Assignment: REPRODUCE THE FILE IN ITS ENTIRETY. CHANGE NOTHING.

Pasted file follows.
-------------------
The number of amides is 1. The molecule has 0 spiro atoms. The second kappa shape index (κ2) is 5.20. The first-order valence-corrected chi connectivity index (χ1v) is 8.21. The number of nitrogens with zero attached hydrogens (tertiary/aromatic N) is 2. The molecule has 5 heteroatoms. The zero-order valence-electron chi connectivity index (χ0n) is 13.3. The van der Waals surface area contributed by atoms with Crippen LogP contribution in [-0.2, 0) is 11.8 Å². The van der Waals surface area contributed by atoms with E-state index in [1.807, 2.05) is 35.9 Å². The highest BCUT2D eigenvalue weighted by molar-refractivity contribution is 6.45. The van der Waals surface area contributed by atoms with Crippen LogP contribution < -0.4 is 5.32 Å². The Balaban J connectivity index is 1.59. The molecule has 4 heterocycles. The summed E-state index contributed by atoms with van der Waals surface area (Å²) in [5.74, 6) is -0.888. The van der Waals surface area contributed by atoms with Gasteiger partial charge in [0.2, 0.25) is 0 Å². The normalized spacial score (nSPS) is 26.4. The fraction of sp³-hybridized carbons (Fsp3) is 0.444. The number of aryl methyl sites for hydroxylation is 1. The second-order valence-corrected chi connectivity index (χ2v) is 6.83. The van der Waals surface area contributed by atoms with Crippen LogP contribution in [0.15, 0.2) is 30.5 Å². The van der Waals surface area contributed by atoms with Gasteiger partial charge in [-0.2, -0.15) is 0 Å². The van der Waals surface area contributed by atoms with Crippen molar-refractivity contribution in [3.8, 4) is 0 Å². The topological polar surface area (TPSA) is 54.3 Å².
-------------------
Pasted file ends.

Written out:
The number of amides is 1. The molecule has 0 spiro atoms. The second kappa shape index (κ2) is 5.20. The first-order valence-corrected chi connectivity index (χ1v) is 8.21. The number of nitrogens with zero attached hydrogens (tertiary/aromatic N) is 2. The molecule has 5 heteroatoms. The zero-order valence-electron chi connectivity index (χ0n) is 13.3. The van der Waals surface area contributed by atoms with Crippen LogP contribution in [-0.2, 0) is 11.8 Å². The van der Waals surface area contributed by atoms with E-state index in [1.807, 2.05) is 35.9 Å². The highest BCUT2D eigenvalue weighted by molar-refractivity contribution is 6.45. The van der Waals surface area contributed by atoms with Crippen LogP contribution < -0.4 is 5.32 Å². The Balaban J connectivity index is 1.59. The molecule has 4 heterocycles. The summed E-state index contributed by atoms with van der Waals surface area (Å²) in [5.74, 6) is -0.888. The van der Waals surface area contributed by atoms with Gasteiger partial charge in [0.2, 0.25) is 0 Å². The normalized spacial score (nSPS) is 26.4. The fraction of sp³-hybridized carbons (Fsp3) is 0.444. The number of aryl methyl sites for hydroxylation is 1. The second-order valence-corrected chi connectivity index (χ2v) is 6.83. The van der Waals surface area contributed by atoms with Crippen LogP contribution in [0.15, 0.2) is 30.5 Å². The van der Waals surface area contributed by atoms with Gasteiger partial charge in [-0.2, -0.15) is 0 Å². The van der Waals surface area contributed by atoms with Crippen molar-refractivity contribution in [3.8, 4) is 0 Å². The topological polar surface area (TPSA) is 54.3 Å².